IE9 vs. Chrome vs. Firefox vs. Safari at Pwn2Own 2011

By Marius Oiaga on February 3rd, 2011 08:12 GMT

Pre-release versions of the latest major iterations of browsers from Microsoft, Google, Mozilla and Apple will come under attack in March at CanSecWest’s 5th annual Pwn2Own competition sponsored by the Zero Day Initiative (ZDI) team from HP TippingPoint.

Pre-registration is already opened for the 12th annual CanSecWest conference (March 9-11 2011 in Vancouver, British Columbia.)

According to Aaron Portnoy, the Manager of the Security Research Team at TippingPoint Technologies, this year’s prizes have grown to no less than $125,000.

And as it is tradition for the security event, browsers will come under fire, with researchers that will attempt to “own” their victims in less than 30 minutes.

Fact is that, judging by the previous hack attempts at CanSecWest’s Pwn2Own contest, 30 minutes might as well be a lifetime since security researchers compromised their targets in a matter of a few minutes at most.

“This year the web browser targets will be the latest release candidate (at the time of the contest) of the following products: Microsoft Internet Explorer, Apple Safari, Mozilla Firefox, Google Chrome. Each browser will be installed on a 64-bit system running the latest version of either OS X or Windows 7,” Portnoy explained.

Most likely, security researchers will attempt to own the Release Candidate (RC) of Internet Explorer 9 (IE9) which seems right on track for launch on February 10, 2011.

It’s also highly possible that Mozilla’s Firefox 4.0 will be another target, since it’s hard to believe that the open source browser vendor will wrap up the successor of Firefox 3.6 by then.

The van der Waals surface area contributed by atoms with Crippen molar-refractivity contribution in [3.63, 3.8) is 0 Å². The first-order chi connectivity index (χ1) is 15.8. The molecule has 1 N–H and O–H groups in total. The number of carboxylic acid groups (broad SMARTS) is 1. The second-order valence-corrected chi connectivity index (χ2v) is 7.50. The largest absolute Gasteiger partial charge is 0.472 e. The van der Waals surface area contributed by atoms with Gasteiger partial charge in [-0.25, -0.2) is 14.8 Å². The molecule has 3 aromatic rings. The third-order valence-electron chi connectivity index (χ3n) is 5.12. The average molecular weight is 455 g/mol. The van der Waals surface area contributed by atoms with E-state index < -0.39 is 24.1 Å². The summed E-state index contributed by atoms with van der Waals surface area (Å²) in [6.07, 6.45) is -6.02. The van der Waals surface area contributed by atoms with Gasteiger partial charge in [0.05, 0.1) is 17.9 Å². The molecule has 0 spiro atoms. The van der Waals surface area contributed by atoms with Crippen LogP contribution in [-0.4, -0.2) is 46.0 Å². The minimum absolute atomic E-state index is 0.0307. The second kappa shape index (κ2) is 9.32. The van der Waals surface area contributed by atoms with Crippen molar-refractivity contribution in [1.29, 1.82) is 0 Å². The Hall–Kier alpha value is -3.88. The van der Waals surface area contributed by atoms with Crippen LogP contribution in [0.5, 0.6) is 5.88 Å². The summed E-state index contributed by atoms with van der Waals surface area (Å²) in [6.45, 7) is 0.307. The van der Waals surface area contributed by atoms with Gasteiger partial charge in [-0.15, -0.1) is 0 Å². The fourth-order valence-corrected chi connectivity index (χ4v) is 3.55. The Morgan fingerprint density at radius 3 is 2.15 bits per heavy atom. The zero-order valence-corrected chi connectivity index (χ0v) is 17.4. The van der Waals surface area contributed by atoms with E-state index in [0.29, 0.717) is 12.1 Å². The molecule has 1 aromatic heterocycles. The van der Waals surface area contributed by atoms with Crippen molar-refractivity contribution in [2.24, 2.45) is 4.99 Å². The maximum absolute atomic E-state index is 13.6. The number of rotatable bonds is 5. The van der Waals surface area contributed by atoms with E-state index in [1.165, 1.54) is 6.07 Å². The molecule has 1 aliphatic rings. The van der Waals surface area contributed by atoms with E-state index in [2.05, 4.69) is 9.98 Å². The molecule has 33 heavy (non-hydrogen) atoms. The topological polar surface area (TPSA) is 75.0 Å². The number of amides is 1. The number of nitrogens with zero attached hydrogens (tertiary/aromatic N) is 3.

In addition, Chrome 10 is the likely version of Google’s open source browser that will put to test.

The researchers that successfully break their target browser get to walk away with the device they hack, including machines such as Sony Vaio with Windows 7, Alienware m11x with Windows 7, Apple MacBook Air 13" with Mac OS X Snow Leopard, and Google CR-48 running ChromeOS (this particular computer is in the contest just as a prize).

“A successful hack of IE, Safari, or Firefox will net the competitor a $15,000 USD cash prize, the laptop itself,” Portnoy said.

“As for Chrome, the contest will be a two-part one. On day 1, Google will offer $20,000 USD and the CR-48 if a contestant can pop the browser and escape the sandbox using vulnerabilities purely present in Google-written code.

“If competitors are unsuccessful, on day 2 and 3 the ZDI will offer $10,000 USD for a sandbox escape in non-Google code and Google will offer $10,000 USD for the Chrome bug. Either way, plugins other than the built-in PDF support are out of scope,” he added.

Internet Explorer 9 (IE9) Beta is available for download here.

Internet Explorer 9 (IE9) Platform Preview 7 (PP7) is available for download
here.

Google Chrome for Windows is available for
download here.

Firefox 4.0 Beta 10 for Windows is available for
download here.
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